Berkeley Landmarks :: 2012 Designations
  


Berkeley Landmarks designated in 2012



John Boyd House in the 1950s (BAHA archives)

and in 1911 (photo: Michael Freund)

313.
John Boyd House
(1893)
1915 Addison Street
Structure of Merit
Designated: 5 January 2012

This modest Victorian cottage with Queen Anne elements was the home of one of Berkeley’s most colorful characters. An expressman by trade (his business card read “John Boyd, Boss Baggage Buster of Beautiful Berkeley”), John Boyd was a Civil War veteran and widely known as Berkeley’s “town philosopher.” A famous gadfly, Boyd was frequently featured in local newspapers as a poet, humorist, and writer of many letters to the editor. In addition, he was the author of the book The Berkeley Heroine.

Among Boyd’s civic feats was the 1900 campaign to erect a public drinking fountain next to the downtown Berkeley train station. He even dared to solicit funds from Phoebe Apperson Hearst, whose $50 donation put the campaign in motion and led to the installation, in August 1900, of an extremely ornate fountain, replete with sea serpents, shells, and vines.

Boyd lived in his Addison Street house until his death, on 26 January 1912. His wife having died in 1907, Boyd bequeathed the house to his son, Sherman, “to have and to hold until taxes get too high on the property for it to be retained as a residence, in which case the property may be sold and the money divided.”

The landmark application and related documents are available online.




University Art Museum

Photo: Daniella Thompson, 2010

314.
University Art Museum (Berkeley Art Museum/Pacific Film Archive)
Mario J. Ciampi, Richard L. Jorasch, Ronald E. Wagner, & (initially) Paul W. Reiter (1967–1970)
2626 Bancroft Way/2625 Durant Avenue
Designated: 2 February 2012

The University Art Museum (BAM) is considered a masterwork of modernist design and has been called a “visual masterpiece.” In its scuptural forms, it outstandingly exemplifies the Brutalist style of its era. Especially impressive is the unique complex formed by the soaring atrium and spirals of multiple galleries and ramps, designed by Jorasch and Wagner. Also visually powerful is the building’s exterior, which strongly reflects the interior layout and presents staggered Cubist masses that rise and shift direction compellingly. BAM is a prime example of work by the office of Mario J. Ciampi (1907–2006), an important Bay Area architect and urban designer with a distinctive modernist flair.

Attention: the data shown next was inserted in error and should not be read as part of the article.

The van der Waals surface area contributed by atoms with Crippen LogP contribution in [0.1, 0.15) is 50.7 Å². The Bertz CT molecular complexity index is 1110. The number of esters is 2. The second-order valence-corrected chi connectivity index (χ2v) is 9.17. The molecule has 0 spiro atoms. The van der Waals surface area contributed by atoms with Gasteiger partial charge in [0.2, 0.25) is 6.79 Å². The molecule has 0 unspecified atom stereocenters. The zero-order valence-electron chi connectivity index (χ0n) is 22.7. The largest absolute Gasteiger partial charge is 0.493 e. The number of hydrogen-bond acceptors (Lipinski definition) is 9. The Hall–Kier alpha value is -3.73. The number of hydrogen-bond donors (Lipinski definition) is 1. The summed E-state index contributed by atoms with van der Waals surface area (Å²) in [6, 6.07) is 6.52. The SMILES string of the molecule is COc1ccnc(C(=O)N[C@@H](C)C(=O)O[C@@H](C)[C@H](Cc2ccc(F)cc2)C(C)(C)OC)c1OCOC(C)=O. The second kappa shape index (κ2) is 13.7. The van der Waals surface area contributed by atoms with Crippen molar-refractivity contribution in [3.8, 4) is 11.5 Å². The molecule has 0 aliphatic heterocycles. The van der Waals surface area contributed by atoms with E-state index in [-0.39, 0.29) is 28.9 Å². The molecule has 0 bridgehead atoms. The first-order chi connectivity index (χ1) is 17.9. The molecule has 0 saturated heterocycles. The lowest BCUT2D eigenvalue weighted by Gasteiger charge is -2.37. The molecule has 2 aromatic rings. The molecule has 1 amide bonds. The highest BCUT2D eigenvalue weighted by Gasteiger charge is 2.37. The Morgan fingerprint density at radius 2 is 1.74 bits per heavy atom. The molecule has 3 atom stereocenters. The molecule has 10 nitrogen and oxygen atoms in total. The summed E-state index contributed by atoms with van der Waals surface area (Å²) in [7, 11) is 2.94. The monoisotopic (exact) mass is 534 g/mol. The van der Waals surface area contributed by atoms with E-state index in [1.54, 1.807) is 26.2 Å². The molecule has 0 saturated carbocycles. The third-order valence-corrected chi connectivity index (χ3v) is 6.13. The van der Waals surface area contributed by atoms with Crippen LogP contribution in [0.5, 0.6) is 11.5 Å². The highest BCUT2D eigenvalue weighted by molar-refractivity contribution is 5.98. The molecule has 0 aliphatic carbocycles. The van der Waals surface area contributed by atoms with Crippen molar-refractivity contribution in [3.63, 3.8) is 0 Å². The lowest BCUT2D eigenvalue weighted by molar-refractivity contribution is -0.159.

Art historican Sidra Stich notes that “At one time the museum was the center of contemporary art activity in the Bay Area. It produced internationally significant exhibitions, had its finger on the pulse of avant-garde activity, and was an energizing hub for people and ideas [...] aspects of the [museum’s] program still focus on the current era, offering insights into contemporary ideas and modes of expression.”

The museum has a continuing commitment to presenting new and experimental work. Also exceptional is the museum’s world-class Pacific Film Archive.

The landmark application and related documents are available online.



The Mary J. Berg House in 1939 (Ormsby Donogh files, BAHA archives)

The Mary J. Berg House today (photo: Daniella Thompson, 2012)

315.
Mary J. Berg House
William Garfield May (1901)
2517 Regent Street
Structure of Merit
Designated: 1 November 2012

The Mary J. Berg House is the oldest surviving building on the 2500 block of Regent Street. It was constructed when the streets south of Dwight Way were just beginning their transformation from farmland to suburban neighborhoods, and nine years before the appearance of the neighboring First Church of Christ, Scientist. This area (see history) is particularly vulnerable owing to its proximity to the U.C. campus and to Telegraph Avenue. Close to half of the buildings that stood on the 2500 block of Regent Street in 1911 have been demolished to make way for large mid-century apartment buildings, robbing the street of much of its historic fabric.

Home to the Berg family from 1901 until 1959, the Berg House was leased to the U.S. Government in 1943 and converted to five apartments for wartime housing, accommodating workers at the Kaiser shipyards in Richmond. Since 1988, the house was owned by a series of out-of-town landlords who allowed it to deteriorate through neglect and improper remodeling, yet its street façade remains practically intact.

The building was sold again in 2011, and the new owners applied for a demolition permit. Community action resulted in a Structure of Merit designation for the Berg House. The owners appealed this designation to the City Council, but the public hearing, scheduled for 21 May 2013, was never opened. In December 2013, the owners withdrew their appeal.

The landmark application and related documents are available online.




  

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